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(LifeSiteNews) – Seventy percent of Americans oppose letting educators indoctrinate children into LGBT dogma, according to a new poll.

On September 16, The New York Times published the September poll it conducted with Siena College covering a range of issues.

To the question, “Do you support or oppose allowing public school teachers to provide classroom instruction on sexual orientation and gender identity to children in elementary school,” 70% percent answered “oppose” with just 27% supporting it. Notably, even a majority of Democrats (53%) said they opposed it as well.

The findings indicate that the problem of taxpayer-subsidized teachers proselytizing to captive, impressionable audiences about controversial values remains a potent issue for conservative candidates to seize upon, as first demonstrated last year when Republican Gov. Glenn Youngkin ousted Democrat Terry McAuliffe in Virginia.

Youngkin defeated McAuliffe last November in part by riding a wave of discontent with leftist radicalism on race and sexual matters in public schools, and upon taking office set to work addressing that discontent.

On Youngkin’s first day, he issued a series of executive actions, including a ban on the promotion of critical race theory (CRT) in public schools and a request for an investigation of the Loudoun County School District over allegations it covered up student rape. Most recently, the Virginia Department of Education unveiled rules to guarantee parental notification and review of potentially controversial classroom materials touching on sex.

During the 2021 campaign, McAuliffe had set the tone of the pre-Youngkin status quo by declaring, “I don’t think parents should be telling schools what they should teach,” a sentiment echoed last month by Democrat Texas gubernatorial candidate Robert Francis “Beto” O’Rourke.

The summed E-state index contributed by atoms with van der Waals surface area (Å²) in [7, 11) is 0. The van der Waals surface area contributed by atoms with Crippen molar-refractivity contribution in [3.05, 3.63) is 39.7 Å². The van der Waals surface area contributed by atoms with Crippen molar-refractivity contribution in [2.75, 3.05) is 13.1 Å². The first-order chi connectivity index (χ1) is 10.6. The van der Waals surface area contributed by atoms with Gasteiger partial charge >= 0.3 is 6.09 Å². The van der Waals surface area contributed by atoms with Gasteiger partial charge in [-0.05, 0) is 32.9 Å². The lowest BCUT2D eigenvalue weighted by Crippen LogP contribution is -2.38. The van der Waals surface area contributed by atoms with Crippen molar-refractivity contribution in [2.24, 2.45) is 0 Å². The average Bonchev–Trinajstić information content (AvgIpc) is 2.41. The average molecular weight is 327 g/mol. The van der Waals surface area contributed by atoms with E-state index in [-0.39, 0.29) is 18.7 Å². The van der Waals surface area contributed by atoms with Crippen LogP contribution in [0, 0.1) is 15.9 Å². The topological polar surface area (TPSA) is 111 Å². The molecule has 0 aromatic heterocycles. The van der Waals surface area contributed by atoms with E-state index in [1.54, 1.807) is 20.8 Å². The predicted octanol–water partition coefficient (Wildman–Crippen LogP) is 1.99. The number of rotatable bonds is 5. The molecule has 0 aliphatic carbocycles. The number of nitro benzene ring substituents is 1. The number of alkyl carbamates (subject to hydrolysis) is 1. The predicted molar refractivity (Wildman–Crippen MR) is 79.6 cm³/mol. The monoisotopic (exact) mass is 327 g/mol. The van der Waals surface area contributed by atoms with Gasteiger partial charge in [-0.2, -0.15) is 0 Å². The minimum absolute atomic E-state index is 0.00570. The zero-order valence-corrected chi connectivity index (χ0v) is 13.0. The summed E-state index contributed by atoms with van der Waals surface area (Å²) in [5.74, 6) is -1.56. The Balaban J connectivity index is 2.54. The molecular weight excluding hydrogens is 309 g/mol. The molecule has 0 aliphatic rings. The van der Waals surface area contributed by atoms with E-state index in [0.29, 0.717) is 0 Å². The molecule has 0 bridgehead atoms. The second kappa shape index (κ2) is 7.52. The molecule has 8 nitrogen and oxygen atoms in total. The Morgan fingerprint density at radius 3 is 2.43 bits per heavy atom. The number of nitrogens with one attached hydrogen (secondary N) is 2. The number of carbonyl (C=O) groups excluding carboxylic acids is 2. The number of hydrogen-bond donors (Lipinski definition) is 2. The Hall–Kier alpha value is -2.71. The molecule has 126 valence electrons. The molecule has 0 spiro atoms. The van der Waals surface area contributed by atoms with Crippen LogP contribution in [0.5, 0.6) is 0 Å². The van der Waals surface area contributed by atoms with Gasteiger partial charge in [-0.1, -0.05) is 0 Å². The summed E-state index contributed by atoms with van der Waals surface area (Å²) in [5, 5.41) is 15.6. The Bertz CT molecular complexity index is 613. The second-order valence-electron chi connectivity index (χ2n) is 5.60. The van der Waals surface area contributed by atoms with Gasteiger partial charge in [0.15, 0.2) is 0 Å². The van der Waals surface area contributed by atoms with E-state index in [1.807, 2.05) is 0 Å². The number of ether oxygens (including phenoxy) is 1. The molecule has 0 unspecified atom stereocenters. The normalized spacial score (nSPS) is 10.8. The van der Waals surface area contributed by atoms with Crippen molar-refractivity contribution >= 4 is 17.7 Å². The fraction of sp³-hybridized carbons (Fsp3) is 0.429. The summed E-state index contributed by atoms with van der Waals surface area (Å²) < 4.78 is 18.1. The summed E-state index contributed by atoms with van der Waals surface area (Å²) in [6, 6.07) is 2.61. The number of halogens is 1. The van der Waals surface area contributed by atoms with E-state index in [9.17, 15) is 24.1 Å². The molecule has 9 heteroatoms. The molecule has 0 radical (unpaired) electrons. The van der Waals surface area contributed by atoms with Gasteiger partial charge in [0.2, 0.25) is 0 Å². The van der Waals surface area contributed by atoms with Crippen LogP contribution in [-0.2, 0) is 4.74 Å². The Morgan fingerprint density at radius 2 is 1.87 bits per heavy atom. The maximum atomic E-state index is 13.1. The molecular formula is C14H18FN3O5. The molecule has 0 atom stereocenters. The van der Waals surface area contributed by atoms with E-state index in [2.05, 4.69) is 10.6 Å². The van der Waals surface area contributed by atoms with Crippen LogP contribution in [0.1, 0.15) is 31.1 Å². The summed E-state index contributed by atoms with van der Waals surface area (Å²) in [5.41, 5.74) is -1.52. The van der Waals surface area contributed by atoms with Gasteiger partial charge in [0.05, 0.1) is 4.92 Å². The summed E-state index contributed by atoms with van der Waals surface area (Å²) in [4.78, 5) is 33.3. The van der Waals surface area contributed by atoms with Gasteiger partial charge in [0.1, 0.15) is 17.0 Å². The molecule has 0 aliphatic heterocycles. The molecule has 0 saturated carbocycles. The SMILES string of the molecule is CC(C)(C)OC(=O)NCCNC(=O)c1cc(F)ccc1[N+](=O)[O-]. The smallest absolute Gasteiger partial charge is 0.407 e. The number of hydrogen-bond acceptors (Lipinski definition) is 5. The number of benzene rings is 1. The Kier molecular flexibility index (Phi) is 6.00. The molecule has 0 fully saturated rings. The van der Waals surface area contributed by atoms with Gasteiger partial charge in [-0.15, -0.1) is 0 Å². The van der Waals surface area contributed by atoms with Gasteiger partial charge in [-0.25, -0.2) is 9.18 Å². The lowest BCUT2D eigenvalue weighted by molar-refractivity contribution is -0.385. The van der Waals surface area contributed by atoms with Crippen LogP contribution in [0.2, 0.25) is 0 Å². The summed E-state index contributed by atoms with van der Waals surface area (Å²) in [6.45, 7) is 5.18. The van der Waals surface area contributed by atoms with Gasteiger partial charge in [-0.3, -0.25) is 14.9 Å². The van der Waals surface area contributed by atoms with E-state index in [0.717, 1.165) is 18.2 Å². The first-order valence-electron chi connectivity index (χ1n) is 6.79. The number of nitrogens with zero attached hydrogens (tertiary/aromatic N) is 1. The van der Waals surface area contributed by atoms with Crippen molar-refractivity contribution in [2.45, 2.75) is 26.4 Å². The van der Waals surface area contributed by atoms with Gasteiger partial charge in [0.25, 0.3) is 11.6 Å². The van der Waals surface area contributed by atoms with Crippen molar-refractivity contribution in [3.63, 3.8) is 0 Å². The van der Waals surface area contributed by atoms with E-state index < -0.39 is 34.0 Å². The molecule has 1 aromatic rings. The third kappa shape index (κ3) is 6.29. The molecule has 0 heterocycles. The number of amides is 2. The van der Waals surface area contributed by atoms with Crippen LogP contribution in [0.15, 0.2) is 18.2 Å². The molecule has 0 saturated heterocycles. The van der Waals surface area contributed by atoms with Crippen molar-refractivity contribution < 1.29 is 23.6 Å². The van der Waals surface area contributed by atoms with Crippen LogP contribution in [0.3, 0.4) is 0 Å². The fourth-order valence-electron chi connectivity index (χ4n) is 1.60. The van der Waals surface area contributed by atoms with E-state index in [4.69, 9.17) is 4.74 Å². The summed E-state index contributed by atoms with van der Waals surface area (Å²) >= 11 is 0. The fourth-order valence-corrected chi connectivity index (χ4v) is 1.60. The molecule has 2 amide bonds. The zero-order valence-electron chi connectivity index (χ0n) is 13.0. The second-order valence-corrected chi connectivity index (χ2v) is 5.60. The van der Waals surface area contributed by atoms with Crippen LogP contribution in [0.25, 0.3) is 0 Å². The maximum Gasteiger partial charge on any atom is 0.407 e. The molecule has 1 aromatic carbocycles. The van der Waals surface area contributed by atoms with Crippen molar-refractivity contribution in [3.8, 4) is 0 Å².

Another Republican who has taken the lead on the issue is Gov. Ron DeSantis of Florida. Last year, he announced a state curriculum overhaul that would “expressly exclude unsanctioned narratives like critical race theory and other unsubstantiated theories,” because “our schools are supposed to give people a foundation of knowledge, not supposed to be indoctrination centers, where you’re trying to push specific ideologies.” As a result, Florida has rejected scores of textbooks that fell short of state standards, prompting publishers to revise them.

Earlier this year, DeSantis signed a curriculum transparency law requiring public schools to make classroom materials available for parental review, as well as a parental rights law that bans schools from teaching children in kindergarten through third grade about transgenderism and other sexuality-related issues, limits discussions of sexuality for older children to “age appropriate” content, and requires parents to be informed of any changes that could affect their child’s physical, emotional, or mental well-being.

This summer, DeSantis took the unusual step of endorsing 30 like-minded candidates for local school board races all over the Sunshine State, 25 of whom won. Those races transformed the ideological composition of five school districts representing the counties of Miami Dade, Martin, Clay, Sarasota, and Duval.